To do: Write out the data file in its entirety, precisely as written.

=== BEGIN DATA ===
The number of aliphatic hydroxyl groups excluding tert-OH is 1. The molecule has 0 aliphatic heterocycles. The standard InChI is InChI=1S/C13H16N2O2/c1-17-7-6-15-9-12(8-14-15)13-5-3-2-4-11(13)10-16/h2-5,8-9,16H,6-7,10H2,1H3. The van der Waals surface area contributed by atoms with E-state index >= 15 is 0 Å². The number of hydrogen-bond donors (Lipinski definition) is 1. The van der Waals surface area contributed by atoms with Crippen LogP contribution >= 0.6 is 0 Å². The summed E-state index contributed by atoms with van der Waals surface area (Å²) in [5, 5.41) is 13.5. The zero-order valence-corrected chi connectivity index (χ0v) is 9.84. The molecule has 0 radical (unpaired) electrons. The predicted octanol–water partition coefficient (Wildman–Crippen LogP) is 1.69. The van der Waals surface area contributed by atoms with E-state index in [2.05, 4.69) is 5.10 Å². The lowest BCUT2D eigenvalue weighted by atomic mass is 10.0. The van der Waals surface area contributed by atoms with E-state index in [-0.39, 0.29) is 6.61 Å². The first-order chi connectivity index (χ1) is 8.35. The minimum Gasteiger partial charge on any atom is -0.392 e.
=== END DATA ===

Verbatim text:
The number of aliphatic hydroxyl groups excluding tert-OH is 1. The molecule has 0 aliphatic heterocycles. The standard InChI is InChI=1S/C13H16N2O2/c1-17-7-6-15-9-12(8-14-15)13-5-3-2-4-11(13)10-16/h2-5,8-9,16H,6-7,10H2,1H3. The van der Waals surface area contributed by atoms with E-state index >= 15 is 0 Å². The number of hydrogen-bond donors (Lipinski definition) is 1. The van der Waals surface area contributed by atoms with Crippen LogP contribution >= 0.6 is 0 Å². The summed E-state index contributed by atoms with van der Waals surface area (Å²) in [5, 5.41) is 13.5. The zero-order valence-corrected chi connectivity index (χ0v) is 9.84. The molecule has 0 radical (unpaired) electrons. The predicted octanol–water partition coefficient (Wildman–Crippen LogP) is 1.69. The van der Waals surface area contributed by atoms with E-state index in [2.05, 4.69) is 5.10 Å². The lowest BCUT2D eigenvalue weighted by atomic mass is 10.0. The van der Waals surface area contributed by atoms with E-state index in [-0.39, 0.29) is 6.61 Å². The first-order chi connectivity index (χ1) is 8.35. The minimum Gasteiger partial charge on any atom is -0.392 e.